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Building Life From Scratch

While at the University of Wisconsin-Madison, biochemist Har Gobind Khorana helped crack the genetic code, completing a set of experiments that garnered him a Nobel Prize in 1968.

Shortly thereafter, he went on to synthesize the first artificial gene. Today, science has advanced to the point where entire genomes – the genetic blueprints for living organisms – can be assembled from scratch.

Later this month, the UW-Madison Department of Biochemistry will host a symposium in honor of Khorana, titled “Synthetic Genes to Synthetic Life: On the Exploration and Synthesis of Biological Systems,” that is designed to highlight the significance and legacy of his groundbreaking work. The speaker roster includes numerous rock star-caliber scientists, including Khorana, three other Nobel laureates, recipients of the Lasker Award (the “American Nobel”) and the National Medal of Science, and many others.

“In less than 50 years, we’ve come such a long way, from being able to synthesize little pieces of DNA to being able to synthesize life,” says biochemist Aseem Ansari, the symposium’s head organizer. “Building life is the holy grail. From simple chemicals, can scientists build something that lives, evolves?”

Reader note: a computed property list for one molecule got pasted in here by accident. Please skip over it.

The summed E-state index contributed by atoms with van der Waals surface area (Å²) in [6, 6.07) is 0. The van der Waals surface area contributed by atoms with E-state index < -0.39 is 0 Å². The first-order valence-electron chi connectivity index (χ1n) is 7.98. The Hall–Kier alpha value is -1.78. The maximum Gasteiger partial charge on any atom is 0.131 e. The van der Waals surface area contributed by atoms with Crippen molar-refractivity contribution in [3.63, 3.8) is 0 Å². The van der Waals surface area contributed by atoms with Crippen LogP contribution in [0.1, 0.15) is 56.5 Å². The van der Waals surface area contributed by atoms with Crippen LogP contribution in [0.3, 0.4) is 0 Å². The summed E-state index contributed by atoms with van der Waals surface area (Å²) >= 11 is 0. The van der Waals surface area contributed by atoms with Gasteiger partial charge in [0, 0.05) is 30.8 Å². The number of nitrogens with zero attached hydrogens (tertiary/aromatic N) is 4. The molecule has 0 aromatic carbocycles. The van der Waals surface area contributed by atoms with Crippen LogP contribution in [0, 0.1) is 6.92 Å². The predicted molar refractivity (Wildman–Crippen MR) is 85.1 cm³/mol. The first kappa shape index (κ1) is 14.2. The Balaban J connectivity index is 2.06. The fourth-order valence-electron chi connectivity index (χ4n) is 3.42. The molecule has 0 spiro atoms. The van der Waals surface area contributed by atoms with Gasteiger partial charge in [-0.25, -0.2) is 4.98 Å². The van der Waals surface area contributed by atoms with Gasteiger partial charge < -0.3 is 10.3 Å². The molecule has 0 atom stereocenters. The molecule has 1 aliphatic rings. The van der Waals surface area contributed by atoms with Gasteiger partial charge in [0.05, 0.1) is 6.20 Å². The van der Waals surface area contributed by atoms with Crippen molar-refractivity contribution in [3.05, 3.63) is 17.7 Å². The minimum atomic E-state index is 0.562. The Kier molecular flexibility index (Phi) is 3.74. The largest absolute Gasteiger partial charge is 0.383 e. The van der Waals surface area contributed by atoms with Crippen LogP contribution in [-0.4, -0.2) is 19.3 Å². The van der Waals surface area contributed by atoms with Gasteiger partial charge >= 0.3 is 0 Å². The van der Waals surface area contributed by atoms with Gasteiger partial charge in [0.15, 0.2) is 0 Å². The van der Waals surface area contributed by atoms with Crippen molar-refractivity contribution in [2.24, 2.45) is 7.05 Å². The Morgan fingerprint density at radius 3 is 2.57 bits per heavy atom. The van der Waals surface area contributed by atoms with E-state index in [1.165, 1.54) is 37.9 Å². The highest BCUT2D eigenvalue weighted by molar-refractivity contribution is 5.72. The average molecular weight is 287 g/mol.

During the four-day symposium, which runs from Thursday, July 30-Sunday, Aug. 2, more than 50 researchers will talk about the key scientific advances – starting with Khorana’s work – that have made it possible to re-engineer cells and create life from scratch. The latter work will be the topic of a session titled “Origins and Designing Life-Synthetic Life,” set for 4:45-6:25 p.m. on Saturday, Aug. 1.

All sessions will take place at campus’s Ebling Symposium Center in the Microbial Sciences Building, 1550 Linden Drive. Although full registration costs $215, there will be a room set up where interested parties can watch the symposium for free via live video feed, and ask questions during question-and-answer exchanges.

Parking is available in Lot 20, at 1400 University Ave., and Lot 17, at 1525 Engineering Drive. Parking is free on weekends and after 4:30 p.m. on weekdays.